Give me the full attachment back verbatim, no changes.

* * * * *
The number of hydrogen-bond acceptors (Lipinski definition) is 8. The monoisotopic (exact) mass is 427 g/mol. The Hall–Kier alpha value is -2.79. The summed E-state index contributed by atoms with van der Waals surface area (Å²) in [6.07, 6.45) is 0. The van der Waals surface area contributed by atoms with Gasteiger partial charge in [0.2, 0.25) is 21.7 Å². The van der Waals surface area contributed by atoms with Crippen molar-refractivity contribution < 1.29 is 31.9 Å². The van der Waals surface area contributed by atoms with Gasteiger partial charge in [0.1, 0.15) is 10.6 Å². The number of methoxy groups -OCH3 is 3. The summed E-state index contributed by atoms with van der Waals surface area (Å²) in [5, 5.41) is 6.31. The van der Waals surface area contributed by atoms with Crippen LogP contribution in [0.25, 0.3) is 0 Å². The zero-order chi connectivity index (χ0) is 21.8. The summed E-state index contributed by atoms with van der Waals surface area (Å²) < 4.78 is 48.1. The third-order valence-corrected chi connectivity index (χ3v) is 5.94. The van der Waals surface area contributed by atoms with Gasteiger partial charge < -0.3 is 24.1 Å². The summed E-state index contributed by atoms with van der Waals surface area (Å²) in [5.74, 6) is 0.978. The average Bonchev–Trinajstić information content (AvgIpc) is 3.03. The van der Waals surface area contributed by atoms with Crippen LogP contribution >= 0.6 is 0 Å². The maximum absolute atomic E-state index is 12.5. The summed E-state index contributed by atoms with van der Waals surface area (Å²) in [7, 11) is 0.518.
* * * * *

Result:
The number of hydrogen-bond acceptors (Lipinski definition) is 8. The monoisotopic (exact) mass is 427 g/mol. The Hall–Kier alpha value is -2.79. The summed E-state index contributed by atoms with van der Waals surface area (Å²) in [6.07, 6.45) is 0. The van der Waals surface area contributed by atoms with Gasteiger partial charge in [0.2, 0.25) is 21.7 Å². The van der Waals surface area contributed by atoms with Crippen molar-refractivity contribution < 1.29 is 31.9 Å². The van der Waals surface area contributed by atoms with Gasteiger partial charge in [0.1, 0.15) is 10.6 Å². The number of methoxy groups -OCH3 is 3. The summed E-state index contributed by atoms with van der Waals surface area (Å²) in [5, 5.41) is 6.31. The van der Waals surface area contributed by atoms with Crippen LogP contribution in [0.25, 0.3) is 0 Å². The zero-order chi connectivity index (χ0) is 21.8. The summed E-state index contributed by atoms with van der Waals surface area (Å²) < 4.78 is 48.1. The third-order valence-corrected chi connectivity index (χ3v) is 5.94. The van der Waals surface area contributed by atoms with Gasteiger partial charge < -0.3 is 24.1 Å². The summed E-state index contributed by atoms with van der Waals surface area (Å²) in [5.74, 6) is 0.978. The average Bonchev–Trinajstić information content (AvgIpc) is 3.03. The van der Waals surface area contributed by atoms with Crippen LogP contribution >= 0.6 is 0 Å². The maximum absolute atomic E-state index is 12.5. The summed E-state index contributed by atoms with van der Waals surface area (Å²) in [7, 11) is 0.518.